Elkhart County did not initially make its caseload assignments available. In June 2016, the Elkhart County Public Defender Office provided to 6AC information about the number of cases assigned in each courtroom for the period of December 11, 2014 through December 11, 2015. Because the information provided does not allow for an apples-to-apples comparison with other counties’ caseloads during the 2014 calendar year, to estimate the caseloads of the individual attorneys, 6AC relied on publicly available data from the Indiana Judicial Service Report for 2014 for the numbers of cases assigned to pauper counsel for each court and case type. SUPREME COURT OF INDIANA, 2014 INDIANA JUDICIAL SERVICE REPORT Vol. 2 at 698-701 (2014).
The public defender’s office provided a list of its staff in 2015, indicating whether attorneys are full-time or part-time as well as each attorney’s court assignments.
To calculate estimates for each defender’s caseload, 6AC divided caseloads within each court by the number of defenders assigned to cover that court. Most courts are assigned two attorneys — where both attorneys assigned to a court are full-time, 6AC divided the cases equally between them; where one attorney is full-time and one part-time, 6AC allotted 2/3 of the cases to the full-time attorney and 1/3 to the part-time attorney.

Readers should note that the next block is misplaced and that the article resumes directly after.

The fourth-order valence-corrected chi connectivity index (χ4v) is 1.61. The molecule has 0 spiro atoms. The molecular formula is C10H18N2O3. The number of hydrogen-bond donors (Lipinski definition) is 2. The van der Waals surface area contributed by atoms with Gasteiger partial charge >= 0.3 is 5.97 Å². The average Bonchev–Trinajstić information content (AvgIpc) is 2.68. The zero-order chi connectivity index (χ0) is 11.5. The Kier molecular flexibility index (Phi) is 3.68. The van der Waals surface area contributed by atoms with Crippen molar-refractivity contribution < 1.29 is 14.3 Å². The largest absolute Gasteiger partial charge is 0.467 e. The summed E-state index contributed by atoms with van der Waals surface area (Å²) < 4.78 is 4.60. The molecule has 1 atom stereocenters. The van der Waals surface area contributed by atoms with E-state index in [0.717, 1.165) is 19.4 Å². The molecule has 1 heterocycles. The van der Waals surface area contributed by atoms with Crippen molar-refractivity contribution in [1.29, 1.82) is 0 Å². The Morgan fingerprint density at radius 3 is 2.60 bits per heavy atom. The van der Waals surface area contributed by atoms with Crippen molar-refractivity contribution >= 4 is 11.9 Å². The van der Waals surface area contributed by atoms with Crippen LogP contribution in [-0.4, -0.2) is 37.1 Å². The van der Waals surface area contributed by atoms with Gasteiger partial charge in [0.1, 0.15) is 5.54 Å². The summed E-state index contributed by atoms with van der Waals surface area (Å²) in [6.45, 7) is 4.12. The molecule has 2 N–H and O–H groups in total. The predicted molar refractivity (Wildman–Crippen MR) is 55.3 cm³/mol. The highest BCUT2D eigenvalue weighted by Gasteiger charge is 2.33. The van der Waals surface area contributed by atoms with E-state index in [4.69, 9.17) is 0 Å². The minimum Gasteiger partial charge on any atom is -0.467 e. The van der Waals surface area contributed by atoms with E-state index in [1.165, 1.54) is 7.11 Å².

Based on interviews and court observations, 6AC apportioned the juvenile delinquency and juvenile status cases equally between the two full-time attorneys assigned solely to the juvenile court.
For CHINS and TPR cases, 6AC estimated that the two full-time juvenile court attorneys are always assigned to the first parent in any case, then the seven attorneys who are additionally assigned to juvenile court represent additional parties in the same case as needed. As a result, 6AC apportioned 1/3 of the CHINS and TPR cases to each of the two lead juvenile attorneys and the remaining 1/3 shared equally amongst the other seven attorneys.
The chief public defender does carry a caseload, but because he is not assigned to a specific court there is no reasonable method of estimating the type and number of cases he carries. (See * in the table below.)
Note: based on the Judicial Service Report, 6AC is unable to distinguish among types of juvenile cases and is unable to distinguish among types of appeals.
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